San Francisco-based e.ventures, which for 10 years has culled data to analyze potential investments, has put the wraps on $400 million for two new funds to continue its data-driven approach to backing startups.
The firm closed on $225 million for its sixth U.S.-focused fund, based out of San Francisco, and $175 million for its sixth European fund, based in Berlin. Both of the previous funds were $140 million in size and both new funds were oversubscribed, said Mathias Schilling, co-founder and general partner of e.ventures.
LPs included a mix of endowments, fund of funds, family-owned large corporations and select strategics, Schilling said.
The funds close as the firm has had a recent spate of exits of portfolio companies. London-based FarFetch went public on the NYSE last year at a $6.2 billion valuation; NGINX, which provides open-source software, was acquired in March by F5 Networks for $670 million; the RealReal went public in June; and Shipt was acquired by Target in 2018 for $550 million. Other exits over the years have included Angie’s List, Groupon and Shopping.com, among others.
Current portfolio companies include Deposit Solutions, which helps investors find the best rates for fixed deposits. E.ventures was one of the the first institutional investors in the German company, which has since raised more than $140 million, Schilling said.
The firm is also a backer of Philadelphia-based goPuff, which operates an on-demand delivery service.
E.ventures typically invests up to $10 million in early stage tech startups, particularly in consumer, SaaS and fintech companies with global aspirations.
However, Schilling says what helps to set the firm apart is its data-driven approach.
While many firms in recent years have hired data scientists or added machine-learning algorithms to gauge patterns and provide insights on companies, e.ventures has focused on the the practice for a decade, he said.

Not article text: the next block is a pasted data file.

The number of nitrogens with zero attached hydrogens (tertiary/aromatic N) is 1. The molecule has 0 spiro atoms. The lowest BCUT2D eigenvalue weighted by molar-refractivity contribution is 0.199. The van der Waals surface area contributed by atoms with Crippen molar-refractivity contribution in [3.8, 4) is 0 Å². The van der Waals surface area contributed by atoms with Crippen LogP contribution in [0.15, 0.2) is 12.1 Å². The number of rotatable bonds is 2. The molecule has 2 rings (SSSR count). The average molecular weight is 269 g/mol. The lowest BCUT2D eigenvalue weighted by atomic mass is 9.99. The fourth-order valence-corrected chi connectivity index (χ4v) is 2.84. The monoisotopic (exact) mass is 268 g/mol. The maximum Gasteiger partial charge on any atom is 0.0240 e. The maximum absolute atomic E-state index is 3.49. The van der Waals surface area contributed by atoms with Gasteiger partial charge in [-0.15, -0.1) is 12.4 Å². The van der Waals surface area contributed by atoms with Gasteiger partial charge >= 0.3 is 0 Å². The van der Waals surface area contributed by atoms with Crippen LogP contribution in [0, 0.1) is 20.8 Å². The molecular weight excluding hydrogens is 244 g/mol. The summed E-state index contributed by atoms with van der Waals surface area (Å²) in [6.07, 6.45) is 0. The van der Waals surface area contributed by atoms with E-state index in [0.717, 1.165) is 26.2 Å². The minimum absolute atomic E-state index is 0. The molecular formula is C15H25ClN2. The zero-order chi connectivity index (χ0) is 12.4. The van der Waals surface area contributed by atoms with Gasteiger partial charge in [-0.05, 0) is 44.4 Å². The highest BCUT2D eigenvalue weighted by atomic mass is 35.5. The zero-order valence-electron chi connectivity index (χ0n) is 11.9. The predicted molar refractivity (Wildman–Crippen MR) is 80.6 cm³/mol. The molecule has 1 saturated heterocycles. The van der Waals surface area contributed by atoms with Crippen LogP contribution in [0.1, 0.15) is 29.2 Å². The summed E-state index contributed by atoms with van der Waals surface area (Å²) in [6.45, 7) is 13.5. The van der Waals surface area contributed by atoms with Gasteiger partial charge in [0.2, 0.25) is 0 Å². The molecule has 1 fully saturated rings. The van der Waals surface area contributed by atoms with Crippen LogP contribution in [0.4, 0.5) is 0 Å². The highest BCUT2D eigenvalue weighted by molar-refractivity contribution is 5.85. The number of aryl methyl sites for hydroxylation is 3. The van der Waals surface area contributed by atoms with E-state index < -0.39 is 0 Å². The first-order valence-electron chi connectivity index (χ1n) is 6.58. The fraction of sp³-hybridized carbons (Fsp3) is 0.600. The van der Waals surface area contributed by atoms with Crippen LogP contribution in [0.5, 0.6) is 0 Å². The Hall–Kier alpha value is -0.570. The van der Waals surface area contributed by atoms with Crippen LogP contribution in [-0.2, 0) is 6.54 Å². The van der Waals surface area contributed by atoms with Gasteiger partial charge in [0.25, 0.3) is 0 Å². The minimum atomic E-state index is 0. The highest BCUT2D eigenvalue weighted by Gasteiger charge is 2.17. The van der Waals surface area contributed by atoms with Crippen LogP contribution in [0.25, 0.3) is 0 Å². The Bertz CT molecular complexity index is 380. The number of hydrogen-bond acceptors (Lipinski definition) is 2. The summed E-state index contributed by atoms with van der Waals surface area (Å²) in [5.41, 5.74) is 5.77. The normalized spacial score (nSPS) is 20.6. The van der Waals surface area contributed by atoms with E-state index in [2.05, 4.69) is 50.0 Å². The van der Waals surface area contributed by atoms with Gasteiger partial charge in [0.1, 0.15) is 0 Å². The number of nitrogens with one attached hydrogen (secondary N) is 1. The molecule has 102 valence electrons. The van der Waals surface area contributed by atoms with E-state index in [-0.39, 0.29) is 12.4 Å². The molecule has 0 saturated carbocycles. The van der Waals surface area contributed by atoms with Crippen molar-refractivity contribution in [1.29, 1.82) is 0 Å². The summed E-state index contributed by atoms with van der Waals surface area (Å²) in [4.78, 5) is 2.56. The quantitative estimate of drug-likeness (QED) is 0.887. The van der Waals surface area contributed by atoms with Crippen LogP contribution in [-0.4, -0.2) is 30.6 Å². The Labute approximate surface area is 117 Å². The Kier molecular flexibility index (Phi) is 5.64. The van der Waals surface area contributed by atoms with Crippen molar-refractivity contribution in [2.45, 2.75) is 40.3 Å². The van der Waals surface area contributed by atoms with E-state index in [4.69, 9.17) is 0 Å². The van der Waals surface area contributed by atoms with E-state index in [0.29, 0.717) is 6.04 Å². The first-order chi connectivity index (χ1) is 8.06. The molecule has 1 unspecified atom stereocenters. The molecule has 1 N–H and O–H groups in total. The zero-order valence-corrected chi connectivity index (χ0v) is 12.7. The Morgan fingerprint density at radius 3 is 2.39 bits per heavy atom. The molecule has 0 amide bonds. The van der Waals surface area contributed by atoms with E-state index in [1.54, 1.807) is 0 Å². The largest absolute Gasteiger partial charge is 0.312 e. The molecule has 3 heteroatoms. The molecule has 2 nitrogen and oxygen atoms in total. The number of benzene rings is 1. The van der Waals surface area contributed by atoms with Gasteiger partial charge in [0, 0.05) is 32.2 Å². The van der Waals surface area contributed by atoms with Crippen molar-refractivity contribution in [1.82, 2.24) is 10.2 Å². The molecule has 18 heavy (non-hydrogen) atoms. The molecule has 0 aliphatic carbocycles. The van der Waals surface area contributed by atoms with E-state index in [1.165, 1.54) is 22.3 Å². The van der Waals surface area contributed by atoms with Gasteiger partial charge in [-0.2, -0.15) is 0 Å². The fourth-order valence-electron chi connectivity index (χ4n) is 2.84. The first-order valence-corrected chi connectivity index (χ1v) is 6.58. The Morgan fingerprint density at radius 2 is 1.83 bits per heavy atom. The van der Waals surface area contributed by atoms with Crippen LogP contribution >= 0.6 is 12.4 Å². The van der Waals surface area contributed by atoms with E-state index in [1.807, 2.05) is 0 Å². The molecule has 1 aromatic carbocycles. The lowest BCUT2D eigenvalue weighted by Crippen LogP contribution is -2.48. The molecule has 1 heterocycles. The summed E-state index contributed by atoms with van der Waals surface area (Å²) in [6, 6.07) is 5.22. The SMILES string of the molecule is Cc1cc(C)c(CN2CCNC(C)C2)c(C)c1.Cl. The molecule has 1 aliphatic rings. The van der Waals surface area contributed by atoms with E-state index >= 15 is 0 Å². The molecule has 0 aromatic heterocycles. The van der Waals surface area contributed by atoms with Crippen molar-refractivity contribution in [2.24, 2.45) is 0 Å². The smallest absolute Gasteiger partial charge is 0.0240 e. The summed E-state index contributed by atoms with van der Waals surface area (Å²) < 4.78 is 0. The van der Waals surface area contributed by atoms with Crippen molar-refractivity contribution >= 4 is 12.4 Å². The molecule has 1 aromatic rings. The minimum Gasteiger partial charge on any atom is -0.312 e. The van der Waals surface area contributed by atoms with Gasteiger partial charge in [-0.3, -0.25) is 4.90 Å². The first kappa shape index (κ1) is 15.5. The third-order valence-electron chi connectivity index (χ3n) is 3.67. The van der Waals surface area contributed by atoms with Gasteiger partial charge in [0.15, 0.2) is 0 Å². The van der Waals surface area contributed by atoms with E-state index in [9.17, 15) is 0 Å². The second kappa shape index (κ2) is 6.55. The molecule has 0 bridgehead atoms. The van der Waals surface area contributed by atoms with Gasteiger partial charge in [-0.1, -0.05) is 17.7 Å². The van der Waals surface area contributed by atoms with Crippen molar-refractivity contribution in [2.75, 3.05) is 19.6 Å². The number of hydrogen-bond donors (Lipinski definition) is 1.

Schilling calls it a man-and-machine approach to investing. EVA is the firm’s proprietary data platform that it launched 10 years ago to focus on key metrics for evaluating startups. Operating Partner Conrad Chu said the platform crawls the internet and looks at more than a dozen data points, looking at marketing signals and a combination of other growth indicators, such as hiring patterns.
Schilling said the data is something the firm uses before it meets with prospective companies.
“You can take only so many coffee meetings,” Chu said. “We use the data sourced from EVA and couple that tech with the human efforts to look at companies and find sectors.”
Before joining e.ventures, Chu was CTO at Munchery, where he similarly focused on data analytics. After he joined the venture firm, e.ventures launched Athena, a proprietary tool it uses to provide market insights for its portfolio companies.
“We process a lot of data,” said Chu, who noted that the firm maintains its own servers in-house at its headquarters at the TransAmerica Pyramid in downtown San Francisco. “I can hear the hum of the servers all the time.”
- Headquarters: San Francisco
- Latest funds: $225 mln e.ventures US VI and $175 mln e.ventures Europe VI
- Point of contact for LPs: Lauren Lyon, operating partner, Lauren@eventures.vc.
- Notable Exits: FarFetch, NGINX, the RealReal and Shipt.
- What sets firm apart: Its proprietary data platform, EVA, launched 10 years to focus on key metrics to evaluate startups. Two years ago, e.ventures launched Athena, a proprietary tool it uses to provide market insights for its portfolio companies.